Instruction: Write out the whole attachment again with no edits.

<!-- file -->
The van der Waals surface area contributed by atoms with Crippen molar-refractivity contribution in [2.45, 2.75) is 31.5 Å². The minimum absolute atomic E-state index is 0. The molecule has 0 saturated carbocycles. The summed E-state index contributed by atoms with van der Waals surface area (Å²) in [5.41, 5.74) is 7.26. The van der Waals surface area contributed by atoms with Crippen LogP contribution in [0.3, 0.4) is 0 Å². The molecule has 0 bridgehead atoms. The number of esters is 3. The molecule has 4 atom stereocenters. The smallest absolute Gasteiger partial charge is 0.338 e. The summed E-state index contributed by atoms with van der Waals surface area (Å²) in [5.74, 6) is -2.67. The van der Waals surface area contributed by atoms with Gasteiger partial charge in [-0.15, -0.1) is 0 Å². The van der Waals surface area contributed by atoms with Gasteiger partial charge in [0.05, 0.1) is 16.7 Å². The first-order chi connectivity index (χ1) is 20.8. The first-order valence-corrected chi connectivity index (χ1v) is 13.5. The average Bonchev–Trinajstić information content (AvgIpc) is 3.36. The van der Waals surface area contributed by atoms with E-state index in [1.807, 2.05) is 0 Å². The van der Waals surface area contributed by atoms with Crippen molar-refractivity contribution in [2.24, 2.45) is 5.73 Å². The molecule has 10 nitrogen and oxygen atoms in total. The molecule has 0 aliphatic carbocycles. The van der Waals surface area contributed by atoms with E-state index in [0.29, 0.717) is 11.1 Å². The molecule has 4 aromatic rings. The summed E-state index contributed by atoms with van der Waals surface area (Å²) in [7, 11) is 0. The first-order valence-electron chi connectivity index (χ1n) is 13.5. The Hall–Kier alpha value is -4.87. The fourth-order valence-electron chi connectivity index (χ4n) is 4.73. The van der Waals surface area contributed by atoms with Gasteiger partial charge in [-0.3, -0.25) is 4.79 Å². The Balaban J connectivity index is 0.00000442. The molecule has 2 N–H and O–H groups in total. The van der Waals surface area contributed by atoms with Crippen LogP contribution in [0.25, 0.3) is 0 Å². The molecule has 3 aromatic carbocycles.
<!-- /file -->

The van der Waals surface area contributed by atoms with Crippen molar-refractivity contribution in [2.45, 2.75) is 31.5 Å². The minimum absolute atomic E-state index is 0. The molecule has 0 saturated carbocycles. The summed E-state index contributed by atoms with van der Waals surface area (Å²) in [5.41, 5.74) is 7.26. The van der Waals surface area contributed by atoms with Crippen LogP contribution in [0.3, 0.4) is 0 Å². The molecule has 0 bridgehead atoms. The number of esters is 3. The molecule has 4 atom stereocenters. The smallest absolute Gasteiger partial charge is 0.338 e. The summed E-state index contributed by atoms with van der Waals surface area (Å²) in [5.74, 6) is -2.67. The van der Waals surface area contributed by atoms with Gasteiger partial charge in [-0.15, -0.1) is 0 Å². The van der Waals surface area contributed by atoms with Gasteiger partial charge in [0.05, 0.1) is 16.7 Å². The first-order chi connectivity index (χ1) is 20.8. The first-order valence-corrected chi connectivity index (χ1v) is 13.5. The average Bonchev–Trinajstić information content (AvgIpc) is 3.36. The van der Waals surface area contributed by atoms with E-state index in [1.807, 2.05) is 0 Å². The van der Waals surface area contributed by atoms with Crippen molar-refractivity contribution in [2.24, 2.45) is 5.73 Å². The molecule has 10 nitrogen and oxygen atoms in total. The molecule has 0 aliphatic carbocycles. The van der Waals surface area contributed by atoms with E-state index in [0.29, 0.717) is 11.1 Å². The molecule has 4 aromatic rings. The summed E-state index contributed by atoms with van der Waals surface area (Å²) in [7, 11) is 0. The first-order valence-electron chi connectivity index (χ1n) is 13.5. The Hall–Kier alpha value is -4.87. The fourth-order valence-electron chi connectivity index (χ4n) is 4.73. The van der Waals surface area contributed by atoms with Gasteiger partial charge in [-0.3, -0.25) is 4.79 Å². The Balaban J connectivity index is 0.00000442. The molecule has 2 N–H and O–H groups in total. The van der Waals surface area contributed by atoms with Crippen LogP contribution in [0.25, 0.3) is 0 Å². The molecule has 3 aromatic carbocycles.